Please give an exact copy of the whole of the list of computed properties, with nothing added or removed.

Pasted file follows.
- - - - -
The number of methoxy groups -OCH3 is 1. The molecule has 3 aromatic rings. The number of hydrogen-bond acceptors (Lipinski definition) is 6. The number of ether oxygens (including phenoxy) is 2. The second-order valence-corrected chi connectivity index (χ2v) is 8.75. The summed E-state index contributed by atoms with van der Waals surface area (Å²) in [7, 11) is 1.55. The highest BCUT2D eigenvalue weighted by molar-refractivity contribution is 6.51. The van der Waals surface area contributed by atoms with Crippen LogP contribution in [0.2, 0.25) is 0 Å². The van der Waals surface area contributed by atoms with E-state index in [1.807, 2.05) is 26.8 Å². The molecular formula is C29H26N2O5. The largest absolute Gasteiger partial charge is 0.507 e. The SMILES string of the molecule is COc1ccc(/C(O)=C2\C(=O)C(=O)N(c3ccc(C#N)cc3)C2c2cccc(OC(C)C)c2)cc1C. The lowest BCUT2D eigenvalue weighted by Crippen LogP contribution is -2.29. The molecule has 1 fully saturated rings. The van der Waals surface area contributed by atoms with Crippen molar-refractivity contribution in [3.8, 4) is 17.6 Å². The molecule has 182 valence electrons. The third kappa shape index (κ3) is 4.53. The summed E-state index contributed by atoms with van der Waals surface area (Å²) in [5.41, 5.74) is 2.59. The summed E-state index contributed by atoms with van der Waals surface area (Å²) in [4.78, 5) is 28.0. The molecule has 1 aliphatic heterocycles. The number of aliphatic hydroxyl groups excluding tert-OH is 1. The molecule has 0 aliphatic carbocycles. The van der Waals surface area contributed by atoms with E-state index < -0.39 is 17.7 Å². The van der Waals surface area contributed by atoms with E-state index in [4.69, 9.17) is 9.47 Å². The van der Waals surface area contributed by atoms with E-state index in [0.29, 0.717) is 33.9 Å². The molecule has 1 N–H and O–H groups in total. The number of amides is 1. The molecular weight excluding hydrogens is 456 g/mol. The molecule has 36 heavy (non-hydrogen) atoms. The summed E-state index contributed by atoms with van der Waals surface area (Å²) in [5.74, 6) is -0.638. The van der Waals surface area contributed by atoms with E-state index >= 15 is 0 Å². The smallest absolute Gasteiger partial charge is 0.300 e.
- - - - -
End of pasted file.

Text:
The number of methoxy groups -OCH3 is 1. The molecule has 3 aromatic rings. The number of hydrogen-bond acceptors (Lipinski definition) is 6. The number of ether oxygens (including phenoxy) is 2. The second-order valence-corrected chi connectivity index (χ2v) is 8.75. The summed E-state index contributed by atoms with van der Waals surface area (Å²) in [7, 11) is 1.55. The highest BCUT2D eigenvalue weighted by molar-refractivity contribution is 6.51. The van der Waals surface area contributed by atoms with Crippen LogP contribution in [0.2, 0.25) is 0 Å². The van der Waals surface area contributed by atoms with E-state index in [1.807, 2.05) is 26.8 Å². The molecular formula is C29H26N2O5. The largest absolute Gasteiger partial charge is 0.507 e. The SMILES string of the molecule is COc1ccc(/C(O)=C2\C(=O)C(=O)N(c3ccc(C#N)cc3)C2c2cccc(OC(C)C)c2)cc1C. The lowest BCUT2D eigenvalue weighted by Crippen LogP contribution is -2.29. The molecule has 1 fully saturated rings. The van der Waals surface area contributed by atoms with Crippen molar-refractivity contribution in [3.8, 4) is 17.6 Å². The molecule has 182 valence electrons. The third kappa shape index (κ3) is 4.53. The summed E-state index contributed by atoms with van der Waals surface area (Å²) in [5.41, 5.74) is 2.59. The summed E-state index contributed by atoms with van der Waals surface area (Å²) in [4.78, 5) is 28.0. The molecule has 1 aliphatic heterocycles. The number of aliphatic hydroxyl groups excluding tert-OH is 1. The molecule has 0 aliphatic carbocycles. The van der Waals surface area contributed by atoms with E-state index < -0.39 is 17.7 Å². The van der Waals surface area contributed by atoms with E-state index in [4.69, 9.17) is 9.47 Å². The van der Waals surface area contributed by atoms with E-state index in [0.29, 0.717) is 33.9 Å². The molecule has 1 N–H and O–H groups in total. The number of amides is 1. The molecular weight excluding hydrogens is 456 g/mol. The molecule has 36 heavy (non-hydrogen) atoms. The summed E-state index contributed by atoms with van der Waals surface area (Å²) in [5.74, 6) is -0.638. The van der Waals surface area contributed by atoms with E-state index >= 15 is 0 Å². The smallest absolute Gasteiger partial charge is 0.300 e.